Civility in the workplace is quickly becoming a topic of concern among HR leaders. The more it’s studied, the clearer it is that civility is not just a matter of “being nice.”
It’s an important part of everyday company culture.
The opposite of civility — incivility, or rudeness — is on the rise and has devastating consequences, we’re learning. Science Daily calls incivility in the workplace “the silent epidemic.”
New research shows that incivility, even a little bit, even when it’s not directed at you, can derail job performance.
“Witnessing rudeness in the morning can hurt a person’s job performance all day” and diminish the person’s ability to do their best work on a longer-term basis, according to a Wall Street Journal article this week, “The Big Impact of a Little Rudeness at Work.”
This finding comes from a team of researchers at the University of North Carolina at Wilmington, adding to “a growing body of research showing the serious costs of rudeness,” the Wall Street Journal’s Heidi Mitchell writes.
Worse, incivility “is as contagious as the common cold.”
Fortunately, the flip side of that is true, too. Positive social behaviors like expressing gratitude, showing kindness or compassion and building workplace friendships spread just as quickly and have the power to transform not only an individual’s day but eventually an entire organizational culture.
Read on for the latest thinking on civility in the workplace and how to make your workplace kinder, one interaction at a time.
7 Things to Know About Civility in the Workplace
First, what exactly is “incivility”?
The technical definition researchers often use is “low-intensity deviant behavior with ambiguous intent to harm.” More colloquially we can also define it as rudeness, carelessness, brusqueness, ingratitude or, sometimes most harmful, an absence of communication whatsoever.
But a directive to “not be rude” is not a goal that inspires real behavioral change.
1. Positive gestures are key to building civility in the workplace.
Christine Porath, author of Mastering Civility: A Manifesto for the Workplace, believes leaders and employees alike can enhance their influence and effectiveness with civility. In an interview with Globoforce last year she described how civility is more than an absence of rudeness:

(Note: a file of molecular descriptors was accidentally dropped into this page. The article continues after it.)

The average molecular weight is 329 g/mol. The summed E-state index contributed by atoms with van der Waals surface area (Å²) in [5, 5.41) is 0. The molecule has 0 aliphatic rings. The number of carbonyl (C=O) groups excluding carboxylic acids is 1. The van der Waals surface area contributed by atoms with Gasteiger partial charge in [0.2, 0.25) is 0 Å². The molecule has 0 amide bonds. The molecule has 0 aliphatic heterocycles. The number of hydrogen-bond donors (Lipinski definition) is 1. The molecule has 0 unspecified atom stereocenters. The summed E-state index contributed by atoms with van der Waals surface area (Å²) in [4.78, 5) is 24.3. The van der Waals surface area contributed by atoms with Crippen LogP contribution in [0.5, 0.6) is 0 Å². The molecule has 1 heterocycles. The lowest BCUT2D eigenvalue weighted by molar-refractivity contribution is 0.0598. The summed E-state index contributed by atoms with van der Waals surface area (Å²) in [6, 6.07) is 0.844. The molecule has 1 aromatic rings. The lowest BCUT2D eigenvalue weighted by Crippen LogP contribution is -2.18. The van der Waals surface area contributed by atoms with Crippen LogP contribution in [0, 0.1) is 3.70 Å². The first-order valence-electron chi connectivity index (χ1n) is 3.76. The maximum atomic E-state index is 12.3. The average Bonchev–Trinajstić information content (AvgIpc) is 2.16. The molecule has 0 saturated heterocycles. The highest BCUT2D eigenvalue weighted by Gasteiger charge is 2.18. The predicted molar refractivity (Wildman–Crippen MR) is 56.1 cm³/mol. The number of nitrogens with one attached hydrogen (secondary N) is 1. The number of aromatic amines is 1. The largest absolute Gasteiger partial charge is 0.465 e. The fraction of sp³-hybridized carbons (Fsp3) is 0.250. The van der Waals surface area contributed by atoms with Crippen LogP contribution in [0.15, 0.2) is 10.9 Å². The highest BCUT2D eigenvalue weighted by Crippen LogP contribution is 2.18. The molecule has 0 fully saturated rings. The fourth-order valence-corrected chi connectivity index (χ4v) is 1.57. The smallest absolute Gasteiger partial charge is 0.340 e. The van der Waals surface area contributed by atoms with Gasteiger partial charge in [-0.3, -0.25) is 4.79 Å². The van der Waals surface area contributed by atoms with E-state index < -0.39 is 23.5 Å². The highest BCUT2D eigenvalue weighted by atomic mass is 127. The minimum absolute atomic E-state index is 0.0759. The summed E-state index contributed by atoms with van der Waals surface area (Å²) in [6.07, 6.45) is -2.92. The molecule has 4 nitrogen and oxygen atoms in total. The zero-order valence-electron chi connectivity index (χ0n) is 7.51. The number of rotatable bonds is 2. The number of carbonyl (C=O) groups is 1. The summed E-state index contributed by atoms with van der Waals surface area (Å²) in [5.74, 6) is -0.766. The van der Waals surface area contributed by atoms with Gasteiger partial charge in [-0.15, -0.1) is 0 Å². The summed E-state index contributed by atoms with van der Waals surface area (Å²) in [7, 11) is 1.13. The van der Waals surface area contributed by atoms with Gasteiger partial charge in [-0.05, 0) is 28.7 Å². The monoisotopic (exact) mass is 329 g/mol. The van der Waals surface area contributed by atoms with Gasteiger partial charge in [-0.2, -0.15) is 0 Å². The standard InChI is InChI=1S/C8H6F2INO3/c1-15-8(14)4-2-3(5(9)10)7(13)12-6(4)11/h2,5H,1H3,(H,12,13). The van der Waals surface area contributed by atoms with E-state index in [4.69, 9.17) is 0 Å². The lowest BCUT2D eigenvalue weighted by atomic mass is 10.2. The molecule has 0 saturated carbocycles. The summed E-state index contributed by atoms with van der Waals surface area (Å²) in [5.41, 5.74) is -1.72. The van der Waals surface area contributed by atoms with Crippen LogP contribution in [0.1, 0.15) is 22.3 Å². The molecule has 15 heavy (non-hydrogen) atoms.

“Not being rude is about being neutral. And what I’m hoping people will do is be civil in the sense of positive gestures — being respectful, showing dignity, being courteous and being kind in ways that lift other people up. By being uncivil you hold someone down through actions, but by being civil, you can really lift them up. It’s about going beyond neutral and affirming mutual respect and decency and helping others around you.”
2. Happiness, and in turn civility, grows through a sense of community.
The NYT Sunday Review essay “Happiness Is Other People” explores how humans actually depend on other people and a sense of community to be happy, yet the trend now is toward “finding happiness from within.”
“… while placing more and more emphasis on seeking happiness within, Americans in general are spending less and less time actually connecting with other people. Nearly half of all meals eaten in this country are now eaten alone. … The Bureau of Labor Statistics’ Time Use Survey shows that the average American now spends less than four minutes a day ‘hosting and attending social events,’ a category that covers all types of parties and other organized social occasions. That’s 24 hours a year, barely enough to cover Thanksgiving dinner, and your own child’s birthday party.
“Self-reflection, introspection and some degree of solitude are important parts of a psychologically healthy life. But somewhere along the line we seem to have gotten the balance wrong. …
“Study after study shows that good social relationships are the strongest, most consistent predictor there is of a happy life, even going so far as to call them a ‘necessary condition for happiness,’ meaning that humans can’t actually be happy without them. This is a finding that cuts across race, age, gender, income and social class so overwhelmingly that it dwarfs any other factor.”
3. Incivility takes a huge toll on people — and the bottom line.
Christine Porath, the Mastering Incivility author, tells Globoforce: